Alcohol-induced psychosis can be frightening for the drinker as well as those around them. Whether you’re someone who enjoys drinking alcohol or you’re curious about the impact of alcohol on mental health, knowing what this condition is and why it happens can help more people find the treatment they need.
What is Alcohol-Induced Psychosis?
Alcohol-induced psychosis is a severe condition stemming from prolonged and excessive alcohol consumption. It involves a break from reality, with individuals experiencing hallucinations, delusions, and impaired judgment. This condition can be particularly alarming as it poses risks to both mental and physical well-being.
The exact mechanisms of alcohol-induced psychosis are not fully understood, but it’s believed that alcohol disrupts the normal functioning of neurotransmitters, leading to distorted perceptions and thoughts. This disruption in brain function can result in a range of symptoms, from mild to severe.
Alcohol-related psychosis is categorized into three areas:
- Alcohol Withdrawal Psychosis: Alcohol withdrawal can be dangerous. It can also bring about a temporary form of psychosis. Alcohol withdrawal delirium (AWD) is a psychosis that long-time heavy drinkers are at risk for when they quit drinking. Alcohol-induced psychosis can be a part of what is more commonly known as delirium tremens (DTs). People with DTs sometimes experience hallucinations or delusions. They may also feel like bugs are crawling on their skin.
Can you die from alcohol withdrawal psychosis? While it is possible, early intervention and prevention make it rare.
How long do alcohol withdrawal symptoms last? The alcohol withdrawal symptoms timeline varies by individual, but the stages are:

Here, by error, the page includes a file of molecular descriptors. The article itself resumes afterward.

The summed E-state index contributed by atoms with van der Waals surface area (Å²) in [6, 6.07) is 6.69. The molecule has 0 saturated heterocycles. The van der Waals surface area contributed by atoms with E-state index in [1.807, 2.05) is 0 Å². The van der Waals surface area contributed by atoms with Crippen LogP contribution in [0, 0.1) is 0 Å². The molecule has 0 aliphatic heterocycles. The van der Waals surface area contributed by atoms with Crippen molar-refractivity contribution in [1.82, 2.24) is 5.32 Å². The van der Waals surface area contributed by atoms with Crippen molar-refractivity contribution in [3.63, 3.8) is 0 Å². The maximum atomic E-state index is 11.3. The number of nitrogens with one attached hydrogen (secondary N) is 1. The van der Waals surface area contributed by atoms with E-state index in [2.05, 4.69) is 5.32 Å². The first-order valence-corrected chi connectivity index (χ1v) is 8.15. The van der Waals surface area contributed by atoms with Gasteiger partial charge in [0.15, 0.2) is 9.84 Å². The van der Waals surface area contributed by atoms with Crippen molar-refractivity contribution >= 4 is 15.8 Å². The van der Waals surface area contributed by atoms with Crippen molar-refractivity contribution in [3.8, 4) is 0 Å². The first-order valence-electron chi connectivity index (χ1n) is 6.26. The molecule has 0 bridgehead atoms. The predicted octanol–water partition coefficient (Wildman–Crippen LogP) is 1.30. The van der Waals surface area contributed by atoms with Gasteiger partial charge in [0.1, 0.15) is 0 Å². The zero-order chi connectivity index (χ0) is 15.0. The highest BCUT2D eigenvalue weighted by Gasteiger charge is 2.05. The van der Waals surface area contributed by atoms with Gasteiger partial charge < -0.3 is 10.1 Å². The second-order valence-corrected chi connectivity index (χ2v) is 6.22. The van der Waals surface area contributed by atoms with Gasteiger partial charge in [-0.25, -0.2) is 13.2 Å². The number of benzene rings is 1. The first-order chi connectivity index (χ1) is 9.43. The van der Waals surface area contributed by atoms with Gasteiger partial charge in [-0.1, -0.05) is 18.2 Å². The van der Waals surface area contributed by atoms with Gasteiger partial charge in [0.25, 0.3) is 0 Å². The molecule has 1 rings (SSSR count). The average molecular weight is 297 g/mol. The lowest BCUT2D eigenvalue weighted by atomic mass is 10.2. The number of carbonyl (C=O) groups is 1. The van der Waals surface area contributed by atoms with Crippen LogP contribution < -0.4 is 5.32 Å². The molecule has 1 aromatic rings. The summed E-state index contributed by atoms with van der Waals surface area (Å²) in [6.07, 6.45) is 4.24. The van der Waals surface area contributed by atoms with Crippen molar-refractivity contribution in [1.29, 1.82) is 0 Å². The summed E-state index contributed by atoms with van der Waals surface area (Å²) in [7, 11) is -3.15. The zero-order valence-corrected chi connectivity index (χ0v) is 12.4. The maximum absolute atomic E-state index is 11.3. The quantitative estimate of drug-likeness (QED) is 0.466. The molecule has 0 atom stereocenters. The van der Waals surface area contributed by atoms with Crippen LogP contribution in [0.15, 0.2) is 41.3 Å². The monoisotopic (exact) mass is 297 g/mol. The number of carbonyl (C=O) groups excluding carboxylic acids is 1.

Mild: 6-8 hours
Moderate: 12-24 hours
Severe: 48-72 hours
- Acute Alcohol Intoxication: While uncommon, acute alcohol psychosis can occur anytime you drink excessive amounts of alcohol. One night of binge drinking can trigger acute psychosis. Most people will become unconscious before any psychotic symptoms appear.
- Chronic Alcoholic Hallucinosis: People who’ve been abusing alcohol for years are at risk for alcoholic hallucinosis. If you have alcoholic hallucinosis, you may experience auditory hallucinations: hearing sounds that aren’t there. Some people also experience erratic mood shifts, delusions, and visual and tactile hallucinations. This type of alcohol-induced psychosis may occur sporadically for hours or days. Over time, alcoholic hallucinosis can begin mimicking symptoms of schizophrenia and last indefinitely. In some cases, chronic alcoholic hallucinosis leads to brain damage. This may include Wernicke-Korsakoff syndrome and long-term psychotic disorders.
Does Everyone Who Drinks Experience Psychosis?
No, not everyone who drinks alcohol experiences psychosis. The likelihood of developing alcohol-induced psychosis depends on various factors, including the amount and frequency of alcohol consumption, individual tolerance, and genetic predisposition.
Factors that raise the risk include:
- Heavy Drinking: Individuals who engage in heavy drinking or binge drinking are at a higher risk.
- Pre-existing Mental Health Conditions: Those with pre-existing mental health conditions, such as schizophrenia or bipolar disorder, may be more susceptible.
- Genetic Factors: Genetic predisposition can play a role in determining an individual’s vulnerability to alcohol-induced psychosis.
The Dangers of Alcohol-Induced Psychosis
Alcohol-induced psychosis can be life-threatening, especially if left untreated. The severity of alcohol-induced psychosis symptoms can vary, but in extreme cases, individuals may engage in dangerous behaviors due to impaired judgment. Additionally, alcohol poisoning and the risk of accidents are heightened during episodes of psychosis.